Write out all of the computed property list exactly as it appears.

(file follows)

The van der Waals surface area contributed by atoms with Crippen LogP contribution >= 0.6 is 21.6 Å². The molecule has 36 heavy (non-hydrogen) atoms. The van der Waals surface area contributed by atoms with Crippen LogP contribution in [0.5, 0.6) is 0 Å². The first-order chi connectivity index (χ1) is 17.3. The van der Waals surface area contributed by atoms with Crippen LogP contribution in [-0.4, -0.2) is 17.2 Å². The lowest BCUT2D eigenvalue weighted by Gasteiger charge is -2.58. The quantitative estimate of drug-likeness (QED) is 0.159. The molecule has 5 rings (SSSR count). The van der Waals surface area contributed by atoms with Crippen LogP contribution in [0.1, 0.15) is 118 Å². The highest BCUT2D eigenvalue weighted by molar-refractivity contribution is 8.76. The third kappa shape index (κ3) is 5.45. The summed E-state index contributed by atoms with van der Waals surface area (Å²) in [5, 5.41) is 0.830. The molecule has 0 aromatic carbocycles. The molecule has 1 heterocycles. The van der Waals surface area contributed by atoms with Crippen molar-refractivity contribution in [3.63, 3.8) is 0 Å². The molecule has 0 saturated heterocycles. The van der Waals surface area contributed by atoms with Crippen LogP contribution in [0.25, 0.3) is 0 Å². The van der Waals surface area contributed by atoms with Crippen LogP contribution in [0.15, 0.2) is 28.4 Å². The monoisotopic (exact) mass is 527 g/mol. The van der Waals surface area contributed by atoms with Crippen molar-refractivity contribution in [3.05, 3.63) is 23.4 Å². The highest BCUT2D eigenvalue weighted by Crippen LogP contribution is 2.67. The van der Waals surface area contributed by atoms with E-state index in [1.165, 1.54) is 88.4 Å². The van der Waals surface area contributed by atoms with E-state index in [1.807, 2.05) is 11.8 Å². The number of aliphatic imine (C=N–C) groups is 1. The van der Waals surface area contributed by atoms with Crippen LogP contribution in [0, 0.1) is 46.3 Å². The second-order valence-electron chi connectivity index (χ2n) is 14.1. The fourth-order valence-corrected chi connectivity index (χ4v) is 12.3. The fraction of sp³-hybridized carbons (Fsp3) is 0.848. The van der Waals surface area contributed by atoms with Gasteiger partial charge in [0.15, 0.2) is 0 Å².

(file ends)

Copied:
The van der Waals surface area contributed by atoms with Crippen LogP contribution >= 0.6 is 21.6 Å². The molecule has 36 heavy (non-hydrogen) atoms. The van der Waals surface area contributed by atoms with Crippen LogP contribution in [0.5, 0.6) is 0 Å². The first-order chi connectivity index (χ1) is 17.3. The van der Waals surface area contributed by atoms with Crippen LogP contribution in [-0.4, -0.2) is 17.2 Å². The lowest BCUT2D eigenvalue weighted by Gasteiger charge is -2.58. The quantitative estimate of drug-likeness (QED) is 0.159. The molecule has 5 rings (SSSR count). The van der Waals surface area contributed by atoms with Crippen LogP contribution in [0.1, 0.15) is 118 Å². The highest BCUT2D eigenvalue weighted by molar-refractivity contribution is 8.76. The third kappa shape index (κ3) is 5.45. The summed E-state index contributed by atoms with van der Waals surface area (Å²) in [5, 5.41) is 0.830. The molecule has 0 aromatic carbocycles. The molecule has 1 heterocycles. The van der Waals surface area contributed by atoms with Crippen molar-refractivity contribution in [3.63, 3.8) is 0 Å². The molecule has 0 saturated heterocycles. The van der Waals surface area contributed by atoms with Crippen LogP contribution in [0.25, 0.3) is 0 Å². The van der Waals surface area contributed by atoms with Crippen LogP contribution in [0.15, 0.2) is 28.4 Å². The monoisotopic (exact) mass is 527 g/mol. The van der Waals surface area contributed by atoms with Crippen molar-refractivity contribution in [3.05, 3.63) is 23.4 Å². The highest BCUT2D eigenvalue weighted by Crippen LogP contribution is 2.67. The van der Waals surface area contributed by atoms with E-state index in [1.165, 1.54) is 88.4 Å². The van der Waals surface area contributed by atoms with E-state index in [1.807, 2.05) is 11.8 Å². The number of aliphatic imine (C=N–C) groups is 1. The van der Waals surface area contributed by atoms with Crippen LogP contribution in [0, 0.1) is 46.3 Å². The second-order valence-electron chi connectivity index (χ2n) is 14.1. The fourth-order valence-corrected chi connectivity index (χ4v) is 12.3. The fraction of sp³-hybridized carbons (Fsp3) is 0.848. The van der Waals surface area contributed by atoms with Gasteiger partial charge in [0.15, 0.2) is 0 Å².